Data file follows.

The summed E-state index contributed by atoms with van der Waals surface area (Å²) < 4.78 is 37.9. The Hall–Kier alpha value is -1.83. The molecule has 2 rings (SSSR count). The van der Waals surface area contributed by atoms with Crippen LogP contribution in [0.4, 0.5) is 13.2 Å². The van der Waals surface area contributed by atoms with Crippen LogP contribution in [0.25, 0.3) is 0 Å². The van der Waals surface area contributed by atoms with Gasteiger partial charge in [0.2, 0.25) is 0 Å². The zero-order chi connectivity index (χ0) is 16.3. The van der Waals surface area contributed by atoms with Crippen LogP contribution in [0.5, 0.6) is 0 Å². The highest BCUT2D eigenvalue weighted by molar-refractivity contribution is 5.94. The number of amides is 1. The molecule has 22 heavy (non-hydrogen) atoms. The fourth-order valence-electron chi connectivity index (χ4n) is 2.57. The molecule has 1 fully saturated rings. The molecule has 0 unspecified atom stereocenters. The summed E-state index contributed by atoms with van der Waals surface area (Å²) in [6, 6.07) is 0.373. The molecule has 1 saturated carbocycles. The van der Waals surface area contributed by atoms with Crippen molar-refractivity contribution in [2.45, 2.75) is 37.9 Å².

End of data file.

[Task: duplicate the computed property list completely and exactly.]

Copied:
The summed E-state index contributed by atoms with van der Waals surface area (Å²) < 4.78 is 37.9. The Hall–Kier alpha value is -1.83. The molecule has 2 rings (SSSR count). The van der Waals surface area contributed by atoms with Crippen LogP contribution in [0.4, 0.5) is 13.2 Å². The van der Waals surface area contributed by atoms with Crippen LogP contribution in [0.25, 0.3) is 0 Å². The van der Waals surface area contributed by atoms with Gasteiger partial charge in [0.2, 0.25) is 0 Å². The zero-order chi connectivity index (χ0) is 16.3. The van der Waals surface area contributed by atoms with Crippen LogP contribution in [0.5, 0.6) is 0 Å². The highest BCUT2D eigenvalue weighted by molar-refractivity contribution is 5.94. The number of amides is 1. The molecule has 22 heavy (non-hydrogen) atoms. The fourth-order valence-electron chi connectivity index (χ4n) is 2.57. The molecule has 1 fully saturated rings. The molecule has 0 unspecified atom stereocenters. The summed E-state index contributed by atoms with van der Waals surface area (Å²) in [6, 6.07) is 0.373. The molecule has 1 saturated carbocycles. The van der Waals surface area contributed by atoms with Crippen molar-refractivity contribution in [2.45, 2.75) is 37.9 Å².